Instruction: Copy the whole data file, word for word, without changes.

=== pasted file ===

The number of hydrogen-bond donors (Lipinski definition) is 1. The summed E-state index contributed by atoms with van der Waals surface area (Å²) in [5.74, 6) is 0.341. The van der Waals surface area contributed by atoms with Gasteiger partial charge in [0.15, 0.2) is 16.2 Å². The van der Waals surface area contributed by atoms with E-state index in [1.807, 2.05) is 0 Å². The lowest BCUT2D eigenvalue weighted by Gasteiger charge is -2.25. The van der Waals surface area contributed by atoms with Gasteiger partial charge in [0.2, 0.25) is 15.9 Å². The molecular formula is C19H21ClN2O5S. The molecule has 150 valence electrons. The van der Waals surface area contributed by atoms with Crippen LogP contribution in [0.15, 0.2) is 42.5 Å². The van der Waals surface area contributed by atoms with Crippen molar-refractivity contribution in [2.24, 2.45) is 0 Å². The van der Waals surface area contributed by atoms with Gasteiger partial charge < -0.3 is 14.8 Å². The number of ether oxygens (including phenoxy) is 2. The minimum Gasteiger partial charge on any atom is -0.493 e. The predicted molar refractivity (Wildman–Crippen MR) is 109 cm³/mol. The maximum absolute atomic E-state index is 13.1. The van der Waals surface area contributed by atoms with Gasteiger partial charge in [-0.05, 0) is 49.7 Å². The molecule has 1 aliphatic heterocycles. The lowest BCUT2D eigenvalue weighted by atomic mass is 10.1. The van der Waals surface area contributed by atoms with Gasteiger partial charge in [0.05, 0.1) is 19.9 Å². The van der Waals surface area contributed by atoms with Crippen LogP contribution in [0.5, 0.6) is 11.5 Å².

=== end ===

The number of hydrogen-bond donors (Lipinski definition) is 1. The summed E-state index contributed by atoms with van der Waals surface area (Å²) in [5.74, 6) is 0.341. The van der Waals surface area contributed by atoms with Gasteiger partial charge in [0.15, 0.2) is 16.2 Å². The van der Waals surface area contributed by atoms with E-state index in [1.807, 2.05) is 0 Å². The lowest BCUT2D eigenvalue weighted by Gasteiger charge is -2.25. The van der Waals surface area contributed by atoms with Gasteiger partial charge in [0.2, 0.25) is 15.9 Å². The molecular formula is C19H21ClN2O5S. The molecule has 150 valence electrons. The van der Waals surface area contributed by atoms with Crippen LogP contribution in [0.15, 0.2) is 42.5 Å². The van der Waals surface area contributed by atoms with Crippen molar-refractivity contribution in [2.24, 2.45) is 0 Å². The van der Waals surface area contributed by atoms with Gasteiger partial charge < -0.3 is 14.8 Å². The number of ether oxygens (including phenoxy) is 2. The minimum Gasteiger partial charge on any atom is -0.493 e. The predicted molar refractivity (Wildman–Crippen MR) is 109 cm³/mol. The maximum absolute atomic E-state index is 13.1. The van der Waals surface area contributed by atoms with Gasteiger partial charge in [-0.05, 0) is 49.7 Å². The molecule has 1 aliphatic heterocycles. The lowest BCUT2D eigenvalue weighted by atomic mass is 10.1. The van der Waals surface area contributed by atoms with Gasteiger partial charge in [0.05, 0.1) is 19.9 Å². The van der Waals surface area contributed by atoms with Crippen LogP contribution in [0.5, 0.6) is 11.5 Å².